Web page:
First appointment

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Going to a GP to talk about mental health


You may already have experience going to the GP with the person you support. Going to the GP to talk about mental health will involve doing many of the same things.

Before going to the GP to talk about mental health, you can help the person prepare by:

  • communicating with them about how they have been feeling lately and noting this down
  • helping them to make a list of questions they might have (e.g. what are their treatment options?)
  • role playing questions the GP may ask and how they will answer them
  • putting together any reports or other documents to take. You could use resources like the Council for Intellectual Disability’s My Health Matters folder to help put together information.


Graphic of information in text- how you can help the person prepare to see a GP about their mental health


The GP will discuss options that could help. They may:

  • give information on things the person can do to help their mental health (e.g. lifestyle changes, exercise, healthy eating), and how you can support them in this
  • suggest whether medication may be an option, including the risks and benefits of medication and how a new medication would be trialled
  • suggest a Mental Health Treatment Plan. People who have been diagnosed with a mental health disorder by a doctor can get  subsidised sessions of psychological support through Medicare. You can find more information here.
  • refer the person you support to a mental health professional (e.g. psychologist or psychiatrist). For more information on mental health professionals see the Mental health services section.

There is more information about seeing a GP about mental health here.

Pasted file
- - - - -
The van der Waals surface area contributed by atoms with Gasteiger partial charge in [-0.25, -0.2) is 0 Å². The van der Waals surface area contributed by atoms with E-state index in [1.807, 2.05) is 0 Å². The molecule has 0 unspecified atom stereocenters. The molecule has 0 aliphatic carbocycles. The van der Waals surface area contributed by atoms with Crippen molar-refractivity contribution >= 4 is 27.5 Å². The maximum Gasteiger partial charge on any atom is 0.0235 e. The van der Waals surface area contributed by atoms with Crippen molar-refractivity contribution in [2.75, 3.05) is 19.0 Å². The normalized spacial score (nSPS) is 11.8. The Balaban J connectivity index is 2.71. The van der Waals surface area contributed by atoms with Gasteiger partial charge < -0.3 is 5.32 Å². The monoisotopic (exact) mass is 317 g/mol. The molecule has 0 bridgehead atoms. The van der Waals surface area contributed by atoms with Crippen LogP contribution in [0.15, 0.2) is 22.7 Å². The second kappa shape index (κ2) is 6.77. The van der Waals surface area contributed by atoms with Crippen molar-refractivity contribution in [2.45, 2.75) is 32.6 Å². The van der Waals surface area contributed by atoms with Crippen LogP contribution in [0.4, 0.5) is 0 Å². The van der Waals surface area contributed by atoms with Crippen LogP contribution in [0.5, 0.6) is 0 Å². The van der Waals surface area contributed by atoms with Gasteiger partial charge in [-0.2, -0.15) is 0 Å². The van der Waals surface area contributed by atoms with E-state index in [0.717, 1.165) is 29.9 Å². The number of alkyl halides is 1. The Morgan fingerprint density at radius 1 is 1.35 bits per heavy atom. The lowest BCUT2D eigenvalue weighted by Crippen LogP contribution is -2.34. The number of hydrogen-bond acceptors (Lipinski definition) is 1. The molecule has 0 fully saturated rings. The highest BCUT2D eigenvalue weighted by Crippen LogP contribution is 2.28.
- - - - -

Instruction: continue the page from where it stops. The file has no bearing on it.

What happens when you first contact a mental health service?


The person’s GP may have referred them to a psychiatrist, psychologist or other health professional, such as an occupational therapist.

Before they start seeing a health professional, especially a psychologist, they may have what is called an ‘intake’ session. This may be done over the phone or in person. The intake session is to find out more about the person, the issues they are seeking help for, and whether the health professional or service will be right for them. They may ask:

  • details about the person, such as their address
  • what is the problem the person would like help with
  • if the person has received help for their mental health before and what has helped
  • if the person has any medical conditions
  • if the person is taking any medications
  • how the person prefers to communicate.


Graphic of information in text- information to bring to an intake session


Some services may only seek information from the referrer during the intake stage. In this case, the person you support would have their first contact with the service when they start their assessment.